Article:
Commentary: Wesley College should receive needed funding

During the last few decades, I’ve heard repeated comments about the demise of Wesley College in Dover due to financial issues. Each crisis has been averted, thanks to renewed interest in the success of this small college nestled in the heart of Dover.

Now, Wesley appears to be facing another crisis, that is truly threatening it’s very existence. Either there is an infusion of funding, a merger with another institution or both needed for the college to succeed.

David Bonar

As a tuition-driven institution focused on liberal arts, the college can’t possibly succeed in the climate of today. It should and must have additional funding in order to succeed and flourish.

The excuse that “we’ve given them money before” or they’re a “private religious” institution is pure bull. Wesley is a Methodist affiliated college in name only. While it’s origins may have been aided by the church in the past, it’s nowhere near a religious college.

In fact, I’m told, the college receives a pittance from the Methodists and the only true connection is with ministers who have served on the Board of Trustees. Today’s Board is made up of business and community leaders who have the best interest of the college at heart, but who are hamstrung by alumni who are either unable or unwilling to step up to the plate and truly help this college. by establishing a well funded and sustainable endowment.

The state of Delaware has been generous in the last couple of years, giving the school a few million dollars in order to help out. Now I’m reading that members of the Higher Education Economic Development Investment Fund committee members are reluctant to step up again and are ready to throw in the towel.

I urge them to reconsider.

Wesley is an integral part of Dover, Kent County and the state of Delaware. It counts among its alumni members of the duPont family and others who have made a lasting contribution to the state.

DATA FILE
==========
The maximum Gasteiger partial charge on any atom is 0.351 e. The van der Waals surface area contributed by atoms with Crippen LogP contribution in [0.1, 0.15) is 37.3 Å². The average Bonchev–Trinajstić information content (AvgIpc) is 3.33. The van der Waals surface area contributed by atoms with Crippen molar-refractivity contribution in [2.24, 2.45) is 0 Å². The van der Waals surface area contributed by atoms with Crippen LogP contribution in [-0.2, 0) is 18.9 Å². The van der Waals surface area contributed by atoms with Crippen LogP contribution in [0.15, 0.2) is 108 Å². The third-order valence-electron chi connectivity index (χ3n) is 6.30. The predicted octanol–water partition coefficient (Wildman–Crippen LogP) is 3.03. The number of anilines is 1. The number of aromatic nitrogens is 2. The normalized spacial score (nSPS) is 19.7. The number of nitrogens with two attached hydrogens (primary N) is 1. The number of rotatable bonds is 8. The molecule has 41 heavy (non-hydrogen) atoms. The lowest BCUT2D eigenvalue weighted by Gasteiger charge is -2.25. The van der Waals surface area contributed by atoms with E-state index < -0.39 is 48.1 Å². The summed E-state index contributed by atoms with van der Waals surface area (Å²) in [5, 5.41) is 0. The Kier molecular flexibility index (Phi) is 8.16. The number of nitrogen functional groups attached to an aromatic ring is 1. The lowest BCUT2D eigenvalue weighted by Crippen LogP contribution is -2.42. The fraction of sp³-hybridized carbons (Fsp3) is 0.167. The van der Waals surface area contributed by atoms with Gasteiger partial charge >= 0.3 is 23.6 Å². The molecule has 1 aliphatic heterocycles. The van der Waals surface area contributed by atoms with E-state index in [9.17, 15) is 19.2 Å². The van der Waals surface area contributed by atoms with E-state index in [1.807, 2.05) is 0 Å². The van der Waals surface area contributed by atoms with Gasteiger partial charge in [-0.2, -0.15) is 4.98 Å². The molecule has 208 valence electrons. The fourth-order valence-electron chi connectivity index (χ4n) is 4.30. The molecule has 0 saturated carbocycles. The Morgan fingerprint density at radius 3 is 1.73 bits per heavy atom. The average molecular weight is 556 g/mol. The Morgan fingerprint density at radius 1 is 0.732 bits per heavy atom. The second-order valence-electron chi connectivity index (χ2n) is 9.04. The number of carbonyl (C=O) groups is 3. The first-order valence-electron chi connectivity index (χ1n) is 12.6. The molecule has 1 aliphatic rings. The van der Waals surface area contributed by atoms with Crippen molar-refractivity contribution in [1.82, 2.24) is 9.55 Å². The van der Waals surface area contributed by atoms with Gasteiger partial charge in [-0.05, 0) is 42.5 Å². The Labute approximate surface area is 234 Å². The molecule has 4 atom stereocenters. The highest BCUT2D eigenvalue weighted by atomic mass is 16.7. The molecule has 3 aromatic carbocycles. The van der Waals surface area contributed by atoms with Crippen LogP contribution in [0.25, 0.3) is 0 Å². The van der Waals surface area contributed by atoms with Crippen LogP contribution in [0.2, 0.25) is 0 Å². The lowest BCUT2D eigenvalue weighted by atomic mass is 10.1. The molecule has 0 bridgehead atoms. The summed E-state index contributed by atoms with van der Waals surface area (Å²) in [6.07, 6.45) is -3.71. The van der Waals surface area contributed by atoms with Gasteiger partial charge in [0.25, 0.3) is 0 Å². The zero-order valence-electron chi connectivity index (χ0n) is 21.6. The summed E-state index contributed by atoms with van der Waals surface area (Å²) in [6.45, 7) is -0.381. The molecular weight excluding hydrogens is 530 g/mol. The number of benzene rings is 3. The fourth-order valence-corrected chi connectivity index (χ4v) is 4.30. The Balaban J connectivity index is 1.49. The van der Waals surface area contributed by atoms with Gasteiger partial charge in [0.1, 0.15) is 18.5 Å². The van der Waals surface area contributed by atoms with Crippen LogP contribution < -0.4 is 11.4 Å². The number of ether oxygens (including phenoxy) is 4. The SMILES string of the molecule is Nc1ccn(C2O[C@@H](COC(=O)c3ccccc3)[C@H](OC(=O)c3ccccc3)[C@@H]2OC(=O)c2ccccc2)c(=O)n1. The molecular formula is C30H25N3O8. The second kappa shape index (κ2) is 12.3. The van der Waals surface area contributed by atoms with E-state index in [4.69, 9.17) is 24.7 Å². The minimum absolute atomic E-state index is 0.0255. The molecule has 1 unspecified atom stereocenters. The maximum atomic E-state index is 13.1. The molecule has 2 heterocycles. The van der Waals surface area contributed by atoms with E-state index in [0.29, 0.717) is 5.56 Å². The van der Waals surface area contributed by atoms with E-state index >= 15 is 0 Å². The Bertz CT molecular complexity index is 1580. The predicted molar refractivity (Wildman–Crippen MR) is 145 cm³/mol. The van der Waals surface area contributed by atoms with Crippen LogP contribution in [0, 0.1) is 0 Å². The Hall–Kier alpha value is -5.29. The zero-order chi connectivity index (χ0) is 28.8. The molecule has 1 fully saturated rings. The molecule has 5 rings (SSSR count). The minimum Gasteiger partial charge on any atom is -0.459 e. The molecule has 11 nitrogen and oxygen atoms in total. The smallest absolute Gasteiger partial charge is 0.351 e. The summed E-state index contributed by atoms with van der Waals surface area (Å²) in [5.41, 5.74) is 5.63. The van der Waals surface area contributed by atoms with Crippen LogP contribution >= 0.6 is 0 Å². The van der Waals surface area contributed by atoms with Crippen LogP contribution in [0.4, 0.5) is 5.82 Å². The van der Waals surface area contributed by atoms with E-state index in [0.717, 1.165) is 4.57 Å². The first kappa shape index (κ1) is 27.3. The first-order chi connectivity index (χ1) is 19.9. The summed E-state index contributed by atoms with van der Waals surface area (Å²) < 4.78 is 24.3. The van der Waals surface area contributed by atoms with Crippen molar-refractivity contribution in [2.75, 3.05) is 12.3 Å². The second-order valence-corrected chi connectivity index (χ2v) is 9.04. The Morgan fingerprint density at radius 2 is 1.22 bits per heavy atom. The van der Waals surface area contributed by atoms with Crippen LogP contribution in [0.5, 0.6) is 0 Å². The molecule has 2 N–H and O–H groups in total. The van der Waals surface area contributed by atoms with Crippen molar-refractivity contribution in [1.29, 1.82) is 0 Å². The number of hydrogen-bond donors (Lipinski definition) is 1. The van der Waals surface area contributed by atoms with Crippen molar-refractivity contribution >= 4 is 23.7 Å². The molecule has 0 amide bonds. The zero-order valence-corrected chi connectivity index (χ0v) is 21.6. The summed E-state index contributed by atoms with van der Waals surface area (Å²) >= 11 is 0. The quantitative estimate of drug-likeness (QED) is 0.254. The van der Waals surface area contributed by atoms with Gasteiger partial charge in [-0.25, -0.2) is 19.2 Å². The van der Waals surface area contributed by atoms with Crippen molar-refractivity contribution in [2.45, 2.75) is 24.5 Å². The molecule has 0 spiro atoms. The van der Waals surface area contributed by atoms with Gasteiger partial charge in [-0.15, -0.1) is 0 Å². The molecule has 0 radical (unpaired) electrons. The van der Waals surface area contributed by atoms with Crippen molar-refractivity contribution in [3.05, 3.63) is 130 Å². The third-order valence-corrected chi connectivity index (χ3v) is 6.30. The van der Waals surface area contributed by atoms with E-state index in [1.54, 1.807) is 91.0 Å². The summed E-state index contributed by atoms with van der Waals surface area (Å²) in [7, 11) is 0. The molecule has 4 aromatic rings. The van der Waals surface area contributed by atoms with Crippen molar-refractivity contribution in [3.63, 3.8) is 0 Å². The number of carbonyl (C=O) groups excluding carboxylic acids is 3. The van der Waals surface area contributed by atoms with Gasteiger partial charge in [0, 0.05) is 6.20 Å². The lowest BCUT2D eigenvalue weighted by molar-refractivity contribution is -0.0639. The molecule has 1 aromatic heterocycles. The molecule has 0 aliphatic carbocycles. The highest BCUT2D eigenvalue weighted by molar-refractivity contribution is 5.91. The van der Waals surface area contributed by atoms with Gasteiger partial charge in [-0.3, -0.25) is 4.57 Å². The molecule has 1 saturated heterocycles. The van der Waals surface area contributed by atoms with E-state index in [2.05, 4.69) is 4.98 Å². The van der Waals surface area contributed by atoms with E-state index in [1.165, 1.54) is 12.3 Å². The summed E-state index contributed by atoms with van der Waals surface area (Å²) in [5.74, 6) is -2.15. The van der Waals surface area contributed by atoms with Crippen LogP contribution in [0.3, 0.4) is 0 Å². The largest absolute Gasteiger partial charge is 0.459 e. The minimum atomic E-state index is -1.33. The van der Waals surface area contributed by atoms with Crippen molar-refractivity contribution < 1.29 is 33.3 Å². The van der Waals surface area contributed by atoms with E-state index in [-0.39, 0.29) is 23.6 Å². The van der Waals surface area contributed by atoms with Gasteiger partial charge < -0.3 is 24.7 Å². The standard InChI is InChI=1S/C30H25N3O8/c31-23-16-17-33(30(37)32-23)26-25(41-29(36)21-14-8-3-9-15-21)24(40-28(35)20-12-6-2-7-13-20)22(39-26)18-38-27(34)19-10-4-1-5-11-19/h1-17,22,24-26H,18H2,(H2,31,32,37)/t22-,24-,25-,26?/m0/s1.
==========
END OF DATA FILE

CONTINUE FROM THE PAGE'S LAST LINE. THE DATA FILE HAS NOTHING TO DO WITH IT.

Saying Wesley just has to work it out is folly. This college contributes tens of millions of dollars monthly to the Delaware and Dover community in the form of spending by its faculty, staff and student body. Wesley is the sole beacon of light in a neighborhood that is infected with blight and poverty.

The argument that government shouldn’t contribute to Wesley is silly. Taking that attitude, why then did the state contribute billions to Astra Zeneca only to see it move many of their jobs elsewhere? Why did legislators, including some on the committee reviewing economic assistance for Wesley, vote to approve a program for a renewable energy firm that gave idle promises of jobs that have never materialized and cost Delmarva Power consumers, even today, hundreds of millions of dollars in additional costs? Why does the Joint Finance Committee continue to contribute hundreds of millions of dollars to the University of Delaware with scant oversight and accountability as to how it is truly spent?

New Castle County, understandably, gets a huge benefit from state spending. Sussex County gets tons of economic aid for the hundreds of thousands of people who come there as tourists and to relocate to avoid high taxes in Pennsylvania, New Jersey, Maryland and elsewhere.

Wesley is truly the only small college in the state of Delaware. Many students thrive and are more successful there by the personal attention they receive, something they do not get at the University of Delaware, Wilmington University or even Delaware Tech. This is particularly true of first-generation higher education students who often need this nurturing environment.

The loss of Wesley would be the loss of a valuable niche in the broad spectrum of higher education in Delaware. It would also remove a critical element that helps make Dover, Kent County and Delaware a better place to live, gain education, work and contribute to the overall prosperity of the region.

There is still a place for a small liberal arts college with strong professional programs. The Delaware legislature needs to stop using the excuse that Wesley is private or religiously affiliated. Holding back funds based on that flawed and outdated rationale does nothing to advance Delaware’s reputation as a leader in business and education.

David Bonar

David Bonar is a former president of Dover City Council and Delaware Public Advocate (retired).